I Know I'll probably get reamed for saying this but get through level 1 before messing with a high-lofted wedge.. or any wedge above PW. Things like 60°, bounce, grind, etc won't make much sense to you until about level 2 or even 3. Even if you understand what these things mean, the physical application of them comes with a lot of time and practice, and feeling what these really mean.

At this stage, you're just trying to get the ball from within 50yds to somewhere on the green and you can more easily do that with a 7-PW. All the precision stuff will come later. Learn how to choke down on a club to make it shorter and just get consistent with brushing the ground to create space between the ball and ground and getting that ball effectively moving forward. Think Mr Miyagi and the Karate kid. mastering simple but effective techniques that might seem extremely basic, will eventually blossom into a quiver of skills and precision killer moves.

An example is my dad. We golf often and he sees how I'm able to work various shots with my wedge but he doesn't see how much time I've put into building my wedge game. He's not very good with his wedges at all and just won't put in the time because they're so difficult to get good at. He's bought at least 5 different wedges over the space of 2 years thinking that the next one was going to solve some issue. Finally this year I banned him from carrying anything greater than a PW. I told him to just focus on learning to move the ball with what he has. Mentally they are easier to look at and have more success more often. Well wouldn't you know it, his short game actually improved substantially. He was making more consistent contact and effectively putting the ball closer to the hole. Well then his motivation and confidence picked up. Eventually I let him earn his Gap wedge and he's taking the same baby steps with it.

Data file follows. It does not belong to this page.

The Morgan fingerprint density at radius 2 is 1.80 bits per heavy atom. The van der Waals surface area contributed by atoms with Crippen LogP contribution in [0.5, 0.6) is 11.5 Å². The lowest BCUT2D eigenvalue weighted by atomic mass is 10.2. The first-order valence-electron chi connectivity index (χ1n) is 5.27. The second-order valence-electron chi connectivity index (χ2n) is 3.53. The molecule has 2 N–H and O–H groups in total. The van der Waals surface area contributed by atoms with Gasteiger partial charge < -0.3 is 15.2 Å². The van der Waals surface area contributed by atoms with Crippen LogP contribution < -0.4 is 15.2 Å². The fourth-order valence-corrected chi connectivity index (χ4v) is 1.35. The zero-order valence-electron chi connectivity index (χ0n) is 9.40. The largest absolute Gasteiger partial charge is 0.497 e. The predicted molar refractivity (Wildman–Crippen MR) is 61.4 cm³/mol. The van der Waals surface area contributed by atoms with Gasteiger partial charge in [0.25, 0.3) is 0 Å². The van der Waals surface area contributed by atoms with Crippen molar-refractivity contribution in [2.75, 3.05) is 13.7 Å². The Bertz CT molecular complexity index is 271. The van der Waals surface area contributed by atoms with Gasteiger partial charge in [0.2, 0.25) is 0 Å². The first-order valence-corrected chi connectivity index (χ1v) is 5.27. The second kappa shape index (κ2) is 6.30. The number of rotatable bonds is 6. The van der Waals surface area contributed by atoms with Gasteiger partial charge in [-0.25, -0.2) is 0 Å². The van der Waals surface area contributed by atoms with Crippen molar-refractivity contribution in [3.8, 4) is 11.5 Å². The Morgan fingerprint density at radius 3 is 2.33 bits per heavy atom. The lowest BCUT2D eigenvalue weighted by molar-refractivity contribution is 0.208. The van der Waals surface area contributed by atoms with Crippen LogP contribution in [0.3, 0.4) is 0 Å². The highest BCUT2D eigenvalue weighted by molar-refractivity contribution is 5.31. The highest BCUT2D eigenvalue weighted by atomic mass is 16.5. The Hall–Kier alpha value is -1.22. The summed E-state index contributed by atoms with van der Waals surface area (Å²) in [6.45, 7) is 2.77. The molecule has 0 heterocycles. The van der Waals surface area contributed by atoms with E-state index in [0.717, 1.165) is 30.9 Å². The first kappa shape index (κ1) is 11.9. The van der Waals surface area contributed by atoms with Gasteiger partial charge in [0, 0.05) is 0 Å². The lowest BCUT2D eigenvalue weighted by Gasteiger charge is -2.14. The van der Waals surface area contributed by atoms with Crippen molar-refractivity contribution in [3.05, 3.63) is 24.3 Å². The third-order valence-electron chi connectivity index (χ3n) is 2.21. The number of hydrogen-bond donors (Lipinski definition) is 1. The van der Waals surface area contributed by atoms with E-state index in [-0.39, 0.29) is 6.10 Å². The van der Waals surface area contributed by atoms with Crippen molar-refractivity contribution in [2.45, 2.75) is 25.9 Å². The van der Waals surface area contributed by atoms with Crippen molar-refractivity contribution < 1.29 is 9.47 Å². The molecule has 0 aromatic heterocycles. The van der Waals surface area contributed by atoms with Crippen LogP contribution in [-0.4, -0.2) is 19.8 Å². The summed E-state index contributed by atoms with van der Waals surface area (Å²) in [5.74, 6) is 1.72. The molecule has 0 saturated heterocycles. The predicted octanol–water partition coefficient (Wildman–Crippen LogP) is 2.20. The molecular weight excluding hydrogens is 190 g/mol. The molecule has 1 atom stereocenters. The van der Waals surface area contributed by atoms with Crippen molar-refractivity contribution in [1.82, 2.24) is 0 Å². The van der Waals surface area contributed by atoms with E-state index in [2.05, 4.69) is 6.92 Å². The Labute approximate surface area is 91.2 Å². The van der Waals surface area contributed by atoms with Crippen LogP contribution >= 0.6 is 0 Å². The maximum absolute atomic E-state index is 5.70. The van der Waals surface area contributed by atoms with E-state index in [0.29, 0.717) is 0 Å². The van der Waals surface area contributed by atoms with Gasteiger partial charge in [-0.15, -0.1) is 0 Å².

Hopefully my long-winded explanation allows you to see where I'm going with this. Golf is a game that allows you to be as creative as you'd like but make sure you know your own limitations first before you try to go deeper into the water. Otherwise you'll find yourself drowning and just not enjoying the game. 

If it means anything, I'm currently around a 6 handicap with what I consider a fairly strong wedge game. I effectively use a 56° for as my swiss army short game club. I have a 50° that I rarely use on anything but a full shot, and I pretty frequently use my 7, 9, and PW for short chip shots. While my dad (28 hdcp) is doing it to just make better contact, I'm doing the same thing but at a much higher level of play so it stays relevant as you improve. 

 

:mizuno-small: STZ 10.5* / Fujikura MotoreX F3  
:cobra-small:  F6 3 Wood 14* / Fujikura MotoreX F1 
:cobra-small:  King Utility Iron 18.5°/ Kuro Kage Black 

ERG V3 5 - P / post-76102-0-38507100-1525284411_thumb.jpg  TS-1 4 - P / :mizuno-small: T-Zoid Pro II 4 - PW
post-76102-0-38507100-1525284411_thumb.jpg  TSW Wedges - 50/6 + 56/12
:edel-golf-1:  EAS 1.0 / Grip master 2.0 
:taylormade-small: TP5x